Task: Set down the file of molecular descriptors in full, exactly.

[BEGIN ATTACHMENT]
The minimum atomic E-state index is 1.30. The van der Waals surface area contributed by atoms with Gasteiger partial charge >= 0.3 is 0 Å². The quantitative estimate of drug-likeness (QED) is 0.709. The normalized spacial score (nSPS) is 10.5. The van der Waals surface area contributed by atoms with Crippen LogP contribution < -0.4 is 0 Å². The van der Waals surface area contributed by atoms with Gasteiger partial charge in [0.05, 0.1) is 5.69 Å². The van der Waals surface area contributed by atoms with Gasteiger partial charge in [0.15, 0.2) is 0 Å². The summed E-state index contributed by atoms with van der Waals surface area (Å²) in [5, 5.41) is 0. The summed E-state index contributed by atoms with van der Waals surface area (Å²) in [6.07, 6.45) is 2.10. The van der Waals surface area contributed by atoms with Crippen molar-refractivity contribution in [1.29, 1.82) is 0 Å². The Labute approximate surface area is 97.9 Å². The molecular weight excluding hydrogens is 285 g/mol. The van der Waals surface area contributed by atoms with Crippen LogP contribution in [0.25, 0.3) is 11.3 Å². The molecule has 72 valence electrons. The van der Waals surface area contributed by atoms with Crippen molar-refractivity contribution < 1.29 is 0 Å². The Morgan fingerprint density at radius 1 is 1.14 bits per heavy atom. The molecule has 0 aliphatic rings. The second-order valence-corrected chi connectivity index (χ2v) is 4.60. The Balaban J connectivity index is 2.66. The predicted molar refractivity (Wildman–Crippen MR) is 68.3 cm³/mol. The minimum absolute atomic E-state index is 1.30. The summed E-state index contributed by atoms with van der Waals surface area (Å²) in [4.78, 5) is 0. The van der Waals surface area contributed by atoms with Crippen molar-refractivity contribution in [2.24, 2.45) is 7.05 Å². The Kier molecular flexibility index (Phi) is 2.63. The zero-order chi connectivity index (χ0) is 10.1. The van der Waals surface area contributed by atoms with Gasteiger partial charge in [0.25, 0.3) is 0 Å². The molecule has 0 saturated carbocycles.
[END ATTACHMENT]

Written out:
The minimum atomic E-state index is 1.30. The van der Waals surface area contributed by atoms with Gasteiger partial charge >= 0.3 is 0 Å². The quantitative estimate of drug-likeness (QED) is 0.709. The normalized spacial score (nSPS) is 10.5. The van der Waals surface area contributed by atoms with Crippen LogP contribution < -0.4 is 0 Å². The van der Waals surface area contributed by atoms with Gasteiger partial charge in [0.05, 0.1) is 5.69 Å². The van der Waals surface area contributed by atoms with Gasteiger partial charge in [0.15, 0.2) is 0 Å². The summed E-state index contributed by atoms with van der Waals surface area (Å²) in [5, 5.41) is 0. The summed E-state index contributed by atoms with van der Waals surface area (Å²) in [6.07, 6.45) is 2.10. The van der Waals surface area contributed by atoms with Crippen molar-refractivity contribution in [1.29, 1.82) is 0 Å². The Labute approximate surface area is 97.9 Å². The molecular weight excluding hydrogens is 285 g/mol. The van der Waals surface area contributed by atoms with Crippen LogP contribution in [0.25, 0.3) is 11.3 Å². The molecule has 72 valence electrons. The van der Waals surface area contributed by atoms with Crippen molar-refractivity contribution < 1.29 is 0 Å². The Morgan fingerprint density at radius 1 is 1.14 bits per heavy atom. The molecule has 0 aliphatic rings. The second-order valence-corrected chi connectivity index (χ2v) is 4.60. The Balaban J connectivity index is 2.66. The predicted molar refractivity (Wildman–Crippen MR) is 68.3 cm³/mol. The minimum absolute atomic E-state index is 1.30. The summed E-state index contributed by atoms with van der Waals surface area (Å²) in [4.78, 5) is 0. The van der Waals surface area contributed by atoms with Crippen molar-refractivity contribution in [2.24, 2.45) is 7.05 Å². The Kier molecular flexibility index (Phi) is 2.63. The zero-order chi connectivity index (χ0) is 10.1. The van der Waals surface area contributed by atoms with Gasteiger partial charge in [0.25, 0.3) is 0 Å². The molecule has 0 saturated carbocycles.